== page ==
S And P CoreLogic Case-Shiller 20 City Home Price Index October 2018 Year-Over-Year Growth Slowed

The non-seasonally adjusted S and P CoreLogic Case-Shiller home price index (20 cities) year-over-year rate of home price growth decelerated from 5.2 % (initially published as 5.1 %) to 5.0 %. The index authors stated "The combination of higher mortgage rates and higher home prices rising faster than incomes and wages means fewer people can afford to buy a house".

Analyst Opinion of Case-Shiller HPI

I continue to see this a situation of supply and demand. It is the affordability of the homes which is becoming an issue for the lower segments of consumers. With the rise in mortgage rates, it is pricing more and more consumers out of the market. If mortgage rates continue to rise - we likely will see some retrenchment in home prices.

  • 20 city unadjusted home price rate of growth decelerated 0.1 % month-over-month. [Econintersect uses the change in year-over-year growth from month-to-month to calculate the change in the rate of growth]
  • Note that the Case-Shiller index is an average of the last three months of data.
  • The market expected from Econoday:

S&P/Case-Shiller Home Price Indices Year-over-Year Change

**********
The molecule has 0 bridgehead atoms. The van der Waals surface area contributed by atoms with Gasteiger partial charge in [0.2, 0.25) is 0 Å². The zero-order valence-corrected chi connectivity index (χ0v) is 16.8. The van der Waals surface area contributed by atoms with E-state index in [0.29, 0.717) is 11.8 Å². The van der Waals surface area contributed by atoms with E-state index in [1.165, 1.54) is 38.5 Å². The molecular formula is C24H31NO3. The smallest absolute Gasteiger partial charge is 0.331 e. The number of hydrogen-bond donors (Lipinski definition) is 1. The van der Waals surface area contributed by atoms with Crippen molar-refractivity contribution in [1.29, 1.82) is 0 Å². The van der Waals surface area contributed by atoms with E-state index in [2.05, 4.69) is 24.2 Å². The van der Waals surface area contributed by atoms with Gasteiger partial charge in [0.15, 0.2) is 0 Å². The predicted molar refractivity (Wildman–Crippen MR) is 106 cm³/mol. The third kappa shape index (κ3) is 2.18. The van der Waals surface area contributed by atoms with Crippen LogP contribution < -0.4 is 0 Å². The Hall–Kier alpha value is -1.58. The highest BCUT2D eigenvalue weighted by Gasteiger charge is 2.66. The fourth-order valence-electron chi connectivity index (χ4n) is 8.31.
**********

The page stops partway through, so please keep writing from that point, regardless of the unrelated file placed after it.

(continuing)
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Comparing the NAR and Case-Shiller home price indices, it needs to be understood each of the indices uses a unique methodology in compiling their index - and no index is perfect.

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The way to understand the dynamics of home prices is to watch the direction of the rate of change. Here home price growth generally appears to be stabilized (rate of growth not rising or falling).

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There are some differences between the indices on the rate of "recovery" of home prices.

A synopsis of Authors of the Leading Indices:

Case Shiller's David M. Blitzer, Chairman of the Index Committee at S&P Indices:

Home prices in most parts of the U.S. rose in October from September and from a year earlier. The combination of higher mortgage rates and higher home prices rising faster than incomes and wages means fewer people can afford to buy a house. Fixed rate 30-year mortgages are currently 4.75%, up from 4% one year earlier. Home prices are up 54%, or 40% excluding inflation, since they bottomed in 2012. Reduced affordability is slowing sales of both new and existing single family homes. Sales peaked in November 2017 and have drifted down since then.

The largest gains were seen in Las Vegas where home prices rose 12.8% in the last 12 months, compared to an average of 5.3% across the other 19 cities. This is a marked change from the housing collapse in 2006-12 when Las Vegas was the hardest hit city with prices down 62%. After the last recession, Las Vegas diversified its economy by adding a medical school, becoming a regional center for health care, and attracting high technology employers. Employment is increasing 3% annually, twice as fast as the national rate.

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